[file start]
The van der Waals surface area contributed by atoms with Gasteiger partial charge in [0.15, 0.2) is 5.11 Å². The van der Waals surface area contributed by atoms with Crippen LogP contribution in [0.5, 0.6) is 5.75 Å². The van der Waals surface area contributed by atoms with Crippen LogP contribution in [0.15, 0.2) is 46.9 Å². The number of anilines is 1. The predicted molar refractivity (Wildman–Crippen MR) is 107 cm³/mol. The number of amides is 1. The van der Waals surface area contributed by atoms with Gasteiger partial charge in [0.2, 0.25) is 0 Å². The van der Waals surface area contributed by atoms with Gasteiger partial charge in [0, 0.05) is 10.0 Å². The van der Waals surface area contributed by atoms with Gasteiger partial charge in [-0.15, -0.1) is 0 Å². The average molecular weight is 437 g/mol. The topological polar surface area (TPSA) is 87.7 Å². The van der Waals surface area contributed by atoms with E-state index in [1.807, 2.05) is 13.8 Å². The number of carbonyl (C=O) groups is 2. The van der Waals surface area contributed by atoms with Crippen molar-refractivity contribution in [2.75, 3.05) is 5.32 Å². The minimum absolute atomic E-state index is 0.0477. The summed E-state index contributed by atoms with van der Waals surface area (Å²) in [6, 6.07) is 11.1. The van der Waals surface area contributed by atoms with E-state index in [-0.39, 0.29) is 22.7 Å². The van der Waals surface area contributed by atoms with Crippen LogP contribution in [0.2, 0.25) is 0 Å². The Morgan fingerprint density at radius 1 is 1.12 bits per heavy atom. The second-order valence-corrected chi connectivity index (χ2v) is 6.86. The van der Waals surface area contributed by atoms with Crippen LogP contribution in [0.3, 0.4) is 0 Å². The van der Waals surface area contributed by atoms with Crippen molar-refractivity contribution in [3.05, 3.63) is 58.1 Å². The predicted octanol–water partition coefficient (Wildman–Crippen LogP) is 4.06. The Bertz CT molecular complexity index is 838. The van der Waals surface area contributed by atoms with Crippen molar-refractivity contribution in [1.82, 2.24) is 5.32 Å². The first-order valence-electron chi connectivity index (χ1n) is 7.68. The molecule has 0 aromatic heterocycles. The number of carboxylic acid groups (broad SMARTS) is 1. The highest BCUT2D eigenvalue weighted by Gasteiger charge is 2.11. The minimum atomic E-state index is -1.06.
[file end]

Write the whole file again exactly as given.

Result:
The van der Waals surface area contributed by atoms with Gasteiger partial charge in [0.15, 0.2) is 5.11 Å². The van der Waals surface area contributed by atoms with Crippen LogP contribution in [0.5, 0.6) is 5.75 Å². The van der Waals surface area contributed by atoms with Crippen LogP contribution in [0.15, 0.2) is 46.9 Å². The number of anilines is 1. The predicted molar refractivity (Wildman–Crippen MR) is 107 cm³/mol. The number of amides is 1. The van der Waals surface area contributed by atoms with Gasteiger partial charge in [0.2, 0.25) is 0 Å². The van der Waals surface area contributed by atoms with Gasteiger partial charge in [0, 0.05) is 10.0 Å². The van der Waals surface area contributed by atoms with Gasteiger partial charge in [-0.15, -0.1) is 0 Å². The average molecular weight is 437 g/mol. The topological polar surface area (TPSA) is 87.7 Å². The van der Waals surface area contributed by atoms with E-state index in [1.807, 2.05) is 13.8 Å². The number of carbonyl (C=O) groups is 2. The van der Waals surface area contributed by atoms with Crippen molar-refractivity contribution in [2.75, 3.05) is 5.32 Å². The minimum absolute atomic E-state index is 0.0477. The summed E-state index contributed by atoms with van der Waals surface area (Å²) in [6, 6.07) is 11.1. The van der Waals surface area contributed by atoms with E-state index in [-0.39, 0.29) is 22.7 Å². The van der Waals surface area contributed by atoms with Crippen LogP contribution in [0.2, 0.25) is 0 Å². The Morgan fingerprint density at radius 1 is 1.12 bits per heavy atom. The second-order valence-corrected chi connectivity index (χ2v) is 6.86. The van der Waals surface area contributed by atoms with Crippen LogP contribution in [0.3, 0.4) is 0 Å². The van der Waals surface area contributed by atoms with Crippen molar-refractivity contribution in [3.05, 3.63) is 58.1 Å². The predicted octanol–water partition coefficient (Wildman–Crippen LogP) is 4.06. The Bertz CT molecular complexity index is 838. The van der Waals surface area contributed by atoms with Crippen molar-refractivity contribution in [1.82, 2.24) is 5.32 Å². The first-order valence-electron chi connectivity index (χ1n) is 7.68. The molecule has 0 aromatic heterocycles. The number of carboxylic acid groups (broad SMARTS) is 1. The highest BCUT2D eigenvalue weighted by Gasteiger charge is 2.11. The minimum atomic E-state index is -1.06.